Great example of science inquiry learning from Chinese village school

February 1, 2012, [MD]

")Rural China Education Foundation is an NGO set up by overseas Chinese who want to strengthen rural education in China. They train local teachers, develop materials, provide some funding, and also invite volunteers from China and abroad for shorter stays. I had the chance to visit two of their schools a few years ago, and wrote a short report on their school library projects. My wife also volunteered with them some years ago, and made a short movie about their summer volunteer project.

This past year, my wife has been spending a lot of time in the area near Guan'ai (one of the two schools mentioned in my report) doing her own independent projects. Sun Huimiao, the old headmaster at Guan'ai, is now working in a school at a nearby town, and she has brought all of the creativity, imagination and passion which she displayed at Guan'ai.

My wife worked with RCEF to document one of the projects Sun carried out with the primary school students. It's a real inquiry projects, initiated by students' authentic curiosity, and pursued through discussion, watching videos, looking up online, creating posters, writing, and presenting. An incredibly refreshing sight after all the rows of Chinese students repeating as a choir (example.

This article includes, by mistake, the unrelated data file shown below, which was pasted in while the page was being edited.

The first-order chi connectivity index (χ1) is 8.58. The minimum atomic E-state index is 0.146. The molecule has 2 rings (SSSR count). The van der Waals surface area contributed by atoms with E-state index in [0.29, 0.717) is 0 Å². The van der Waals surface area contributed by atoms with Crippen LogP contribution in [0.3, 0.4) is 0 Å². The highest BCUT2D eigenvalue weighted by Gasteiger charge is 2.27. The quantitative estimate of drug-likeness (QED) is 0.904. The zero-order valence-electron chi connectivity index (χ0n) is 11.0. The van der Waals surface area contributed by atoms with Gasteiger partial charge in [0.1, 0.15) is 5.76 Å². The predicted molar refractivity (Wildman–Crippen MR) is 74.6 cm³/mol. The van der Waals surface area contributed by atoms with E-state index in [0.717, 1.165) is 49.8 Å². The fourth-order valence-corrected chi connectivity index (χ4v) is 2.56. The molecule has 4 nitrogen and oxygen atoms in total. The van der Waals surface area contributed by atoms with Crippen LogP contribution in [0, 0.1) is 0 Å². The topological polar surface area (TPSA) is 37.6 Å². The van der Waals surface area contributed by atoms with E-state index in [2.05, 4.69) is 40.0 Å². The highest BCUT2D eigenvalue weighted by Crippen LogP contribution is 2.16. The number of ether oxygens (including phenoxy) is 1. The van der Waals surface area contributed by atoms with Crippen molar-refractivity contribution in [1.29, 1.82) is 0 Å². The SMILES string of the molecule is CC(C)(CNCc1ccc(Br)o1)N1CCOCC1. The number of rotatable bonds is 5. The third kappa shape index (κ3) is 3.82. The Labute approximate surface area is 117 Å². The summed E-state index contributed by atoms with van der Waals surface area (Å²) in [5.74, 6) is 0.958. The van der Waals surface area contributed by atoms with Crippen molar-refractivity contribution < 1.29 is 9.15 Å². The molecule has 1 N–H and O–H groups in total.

What is even more interesting about teacher Sun's case is that she is not a classroom teacher. Many of the students in the school stay in the dormitory (their parents might be from villages around, or they might have migrated to the big cities to look for work), and Sun works as a dormitory coordinator. Thus, this entire project was not in the context of a classroom, and was done entirely voluntarily by the students (of course, this also means teacher Sun was not constrained by any curriculum standards).

Have a look at the great video below, of how Sun turns the students fascination with snails into a great inquiry project. (Slightly longer version with more teacher reflection).

Hope to see more of this kind of innovative teaching in Chinese rural schools (and indeed, I know RCEF are documenting other practices, including a wonderful reading circle that a teacher organizes with her students each week).


PS: When looking for an example of students repeating out loud, I came across this BBC documentary series on Chinese schools which looks well made and worth a look.

PPS: The picture above is from my visit to Guan'ai a few years back, and not from the school depicted in the movie.

Stian Håklev February 1, 2012 Toronto, Canada
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